Looking at the Google street view, I already see a lot of crack spalling in the concrete. It's small now, but these cracks grow over time. My observation is that when you see crack spalling in brand-new pavement, it's only going to get worse with time.
https://www.google.com/maps/@32.4956366,-98.5402325,3a,75y,224.75h,63.17t/data=!3m6!1e1!3m4!1sn5u432iJXzUoARHtUFxpVQ!2e0!7i16384!8i8192?hl=en

Crack spalling has been an ongoing and pervasive problem, particularly in the Houston area, going back to the 1980s. It's less common these days, but it still happens. It is upsetting that TxDOT can't consistently get good quality concrete.
Has TxDOT accepted the final product yet? Surely they will inspect it and find this.
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MaxConcrete

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Re: Ranger Hill Improvements
« Reply #39 on: December 28, 2021, 07:52:12 PM »

Has TxDOT accepted the final product yet? Surely they will inspect it and find this.

My perception is that crack spalling can't be fixed or corrected. Basically, you just have to live with it as it becomes worse over the years, and eventually corrective action will be needed. TxDOT has tried different solutions in Houston. One repair technique was concrete-style epoxy, but it doesn't work. It disintegrates very quickly. Nowadays they grind out the loose concrete from the crack and fill it with asphalt. While this reduces the washboard effect, there is still a noticeable washboard effect and of course it looks bad. When the spalling becomes severe, an asphalt overlay is used.

You can see some asphalt repairs on the view below of IH-69 at Loop 610. That concrete was finished around 1992 and it has been steadily disintegrating. There's plenty of much-older concrete around Houston in much better condition. The spalling is always contract-specific, and you can always see abrupt transitions from good to bad concrete where the concrete was built by different contractors. For example, just half a mile ahead of the view below, concrete built at the same time is in mint condition. Other freeways with serious problems in the Houston area are I-69 in Sugarland (built in the 2000s), a section of SH 249 near Tomball (around 10 years old), US 90 northeast of Houston, and the SH 288 between the Loop and Beltway (which was overlaid with asphalt years ago). Fortunately most recent work is decent quality, but the problem has not been fully solved, as best as I can tell.

As for the Ranger work, if the concrete batch sample tests met specification (which they surely did), then that's the end of the story. It's really up to TxDOT to properly specify the concrete to ensure good quality. Whatever causes it, maybe alkali-silica reaction, needs to be prevented.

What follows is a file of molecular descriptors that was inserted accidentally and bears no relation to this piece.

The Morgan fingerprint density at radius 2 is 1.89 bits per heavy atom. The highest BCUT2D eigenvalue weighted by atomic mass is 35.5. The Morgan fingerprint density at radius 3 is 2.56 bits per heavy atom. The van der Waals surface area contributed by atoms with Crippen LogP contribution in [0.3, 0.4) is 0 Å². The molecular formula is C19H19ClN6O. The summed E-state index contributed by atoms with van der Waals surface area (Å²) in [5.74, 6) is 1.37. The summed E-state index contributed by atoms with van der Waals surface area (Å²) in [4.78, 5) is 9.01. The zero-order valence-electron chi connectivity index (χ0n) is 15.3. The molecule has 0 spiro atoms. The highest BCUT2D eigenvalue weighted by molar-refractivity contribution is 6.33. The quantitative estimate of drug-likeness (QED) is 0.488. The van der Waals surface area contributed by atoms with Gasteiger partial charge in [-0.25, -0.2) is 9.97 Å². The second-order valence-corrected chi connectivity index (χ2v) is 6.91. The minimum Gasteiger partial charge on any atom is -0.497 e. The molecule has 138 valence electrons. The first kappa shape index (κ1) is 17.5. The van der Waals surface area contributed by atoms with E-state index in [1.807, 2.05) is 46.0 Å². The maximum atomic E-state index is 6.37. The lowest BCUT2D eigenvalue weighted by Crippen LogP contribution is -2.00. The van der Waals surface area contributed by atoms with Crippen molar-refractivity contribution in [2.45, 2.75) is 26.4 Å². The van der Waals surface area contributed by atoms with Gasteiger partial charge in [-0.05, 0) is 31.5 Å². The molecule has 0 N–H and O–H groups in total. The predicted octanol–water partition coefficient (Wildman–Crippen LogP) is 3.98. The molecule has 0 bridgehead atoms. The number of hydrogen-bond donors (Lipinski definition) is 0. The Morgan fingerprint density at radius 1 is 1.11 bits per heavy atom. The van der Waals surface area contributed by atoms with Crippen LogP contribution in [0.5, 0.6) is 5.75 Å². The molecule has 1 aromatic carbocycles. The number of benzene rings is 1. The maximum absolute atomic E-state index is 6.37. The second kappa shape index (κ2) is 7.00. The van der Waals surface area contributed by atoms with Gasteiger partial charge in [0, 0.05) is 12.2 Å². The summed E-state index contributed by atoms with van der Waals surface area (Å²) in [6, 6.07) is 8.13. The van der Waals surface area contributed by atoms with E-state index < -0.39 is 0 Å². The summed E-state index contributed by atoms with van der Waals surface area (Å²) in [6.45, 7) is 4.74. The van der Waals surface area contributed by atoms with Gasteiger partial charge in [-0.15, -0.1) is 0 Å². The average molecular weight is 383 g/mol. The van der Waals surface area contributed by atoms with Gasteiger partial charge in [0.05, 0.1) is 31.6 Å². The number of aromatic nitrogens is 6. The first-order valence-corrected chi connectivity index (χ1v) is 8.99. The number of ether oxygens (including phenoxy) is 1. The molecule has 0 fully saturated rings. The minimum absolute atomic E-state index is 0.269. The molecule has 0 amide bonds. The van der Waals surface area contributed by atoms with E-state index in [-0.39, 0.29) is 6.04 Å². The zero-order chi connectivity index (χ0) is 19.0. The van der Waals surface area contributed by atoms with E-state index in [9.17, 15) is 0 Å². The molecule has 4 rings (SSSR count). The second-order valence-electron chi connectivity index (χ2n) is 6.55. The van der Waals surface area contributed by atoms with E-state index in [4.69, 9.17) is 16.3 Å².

There's also the water-blanket technique to keep the concrete wet while curing (which prevents cracks). I never see TxDOT use water blankets, but the Fort Bend County Tollway Authority has used it for recent work on the Westpark Tollway. That concrete is crack-free and should stay smooth as glass for decades.


http://dallasfreeways.com/dfwfreeways/AARoads/20200105_006_1600.jpg



Bobby5280

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Re: Ranger Hill Improvements
« Reply #40 on: December 28, 2021, 10:09:07 PM »

How bad an issue is red clay in the Ranger Hill area? It's hell to deal with here in Oklahoma. Red clay doesn't play nice with contractors trying to take short cuts or do other tricks to boost the profit margin.
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wxfree

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Re: Ranger Hill Improvements
« Reply #41 on: January 14, 2022, 10:44:30 PM »

In a new thread, it was asked how the project changes the number of centerline miles.  In order to keep the discussion in a single thread, I'll reply here.  In the removal layout, it shows station 2005 in the center of the freeway under the SH 16 bridge, close to the center of the bridge.  Since this is based on the old road, what's being removed, I assume that's based on the old lengths.  On the new road, that bridge is about halfway between 2000 and 2005.  If I understand this correctly, that means the new road is about 250 feet shorter.  I doubt they'll move hundreds of markers to the east for such a small change.  I would guess that they'll update the marker locations in areas that are being reconstructed, since they're removing and replacing them anyway.
« Last Edit: January 14, 2022, 10:48:41 PM by wxfree »
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wxfree

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Re: Ranger Hill Improvements
« Reply #42 on: January 31, 2022, 11:35:09 PM »

Last week the Texas Transportation Commission ordered the speed limit along this stretch changed to 75.  It was changed to 75 along with the statewide increases as a result of the 2011 legislation that made the 75 mph speed limit legal statewide, and then it was reduced to 65 near the hill because of the hazardous conditions in 2013.  The speed limit on the freeway will be 75 all the way through once the work zone speed limits are removed.  Also, they ordered a speed limit of 55 for the newly constructed frontage roads, which matches the speed limit on the existing adjacent frontage roads.
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ethanhopkin14

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Re: Ranger Hill Improvements
« Reply #43 on: February 01, 2022, 04:34:02 PM »

Thanks for the update.  Realigned freeways are definitely a cool thing, them being fringe and all.  Anytime I see one it's a cool thing.